A team led by Keiichi Kitajo, a researcher at RIKEN Brain Institute, first demonstrated this effect in vision. Noise coming into subjects’ left eyes increased their ability to detect a signal with their right. Since then, stochastic resonance has been observed at every level of the nervous system, from sensory receptors to neuronal networks. Researchers at the Wyss Institute at Harvard University have used vibrating insoles to add tactile noise to the soles of feet, improving tactile perception and balance. Auditory noise has been observed to enhance detection of an accompanying signal—which is known as “auditory stochastic resonance.”1
Auditory noise can heighten our other senses, too. Researchers have found that an “optimal amount” can make your fingers more sensitive to sensations, improve your ability to see contrast and even correct your posture (by enhancing “proprioceptive,” or positioning, signals).2 This is known as “cross-modal” stochastic resonance: Noise is a rising tide, lifting all signals. Cross-modal stochastic resonance can also improve memory, and higher-level cognitive processes such as judgment.3,4 It may even make us more ingenious.
It’s as if simply existing in this bustling landscape has helped me streamline and make sense of my own inner world.
In 2012, Ravi Mehta and a team of researchers at the University of British Columbia proposed that noise and the brain have a Goldilocksian relationship: Too much or too little impairs thought, but at moderate levels, when it’s “just right,” it makes us more creative. They subjected this hypothesis, as in the parable, to several tests.
First, the researchers created a noise smoothie from a blend of ambient sounds, including people talking in a cafeteria, vehicle traffic, and distant construction noise. Then they piped it into a room full of undergraduates at various volumes: low (50 db), moderate (70 db), and high (85 db). The students took a Remote Associates Test (or RAT) designed to measure creativity at each volume. The questions consisted of three or four stimulus word prompts, followed by a guess at what the target word is: For example, faced with “shelf,” “read,” and “end,” the correct response was “book.” The number of correct answers reflects the ability to think creatively and associatively.
Students working in the moderate noise level condition generated the most correct answers, an average of 1.5 more correct answers than in the low noise conditions, and 1.9 more than in the high noise condition. When participants were then asked to come up with creative ideas for a new mattress, low and medium noise participants both generated more ideas than high noise participants, but moderate noise participants’ ideas were rated as “more creative” than both low and high noise by a team of independent judges. The researchers made sure to control for the moderate increase of cortisol that can sometimes lead to increased productivity in the presence of noise.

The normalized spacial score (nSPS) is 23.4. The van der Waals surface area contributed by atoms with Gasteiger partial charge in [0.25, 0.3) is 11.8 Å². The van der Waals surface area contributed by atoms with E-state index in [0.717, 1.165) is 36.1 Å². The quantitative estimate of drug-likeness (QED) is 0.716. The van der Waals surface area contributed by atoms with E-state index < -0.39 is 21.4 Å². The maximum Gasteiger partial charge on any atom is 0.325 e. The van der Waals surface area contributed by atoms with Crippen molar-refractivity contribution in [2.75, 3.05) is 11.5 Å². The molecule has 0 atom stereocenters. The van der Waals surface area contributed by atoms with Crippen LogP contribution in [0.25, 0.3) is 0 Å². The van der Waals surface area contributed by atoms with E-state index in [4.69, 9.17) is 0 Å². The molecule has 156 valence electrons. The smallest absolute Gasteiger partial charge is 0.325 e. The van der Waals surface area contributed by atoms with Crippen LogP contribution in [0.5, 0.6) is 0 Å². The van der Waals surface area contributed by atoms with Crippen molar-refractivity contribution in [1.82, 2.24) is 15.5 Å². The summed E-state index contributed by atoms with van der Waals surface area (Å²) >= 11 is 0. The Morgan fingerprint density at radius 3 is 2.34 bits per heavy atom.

What was going on, the researchers believed, was that the moderate level of noise induced processing disfluency, defined as the loss of “the subjective experience of ease or speed in processing information.” Processing disfluency is basically a measure of mental distance: When it exists, fixating, or thinking closely, becomes just difficult enough that the mind doesn’t clench around the particularities of an idea. Instead, it has a looser attitude, and can shift perspectives. The right amount of processing disfluency spurs creative thinking—thoughts with a perfect “creative” distance from their subject. Too much processing disfluency, however, and coherence is lost. This isn’t textbook stochastic resonance, because creativity can’t be boiled down to signal detection. But, just like textbook cases, an optimum exists, after which benefits fall away parabolically.
The optimal level for creative thinking, Mehta found, is 70 db—about the level of a crowded café.5 Or traffic in midtown Manhattan.
Dannielle Tegeder is a contemporary artist best known for her abstract blueprints of Utopian cities, and has had her work presented in over 100 gallery exhibitions. She has several pieces in the permanent collections of New York’s Museum of Modern Art, Chicago’s Museum of Contemporary Art, and The Weatherspoon Museum of Art in Greensboro. Her studio? It’s in the heart of Times Square.
“I don’t think you could get a louder and crazier place in all of New York City,” she says. However, when she attempts to just “get away from it all” she finds herself unable to work. “I go to a lot of artist residencies upstate, and I become completely immobilized when I’m there,” she says. “I find that it really brings my creativity level down, being in a bucolic environment. It’s just too calm.”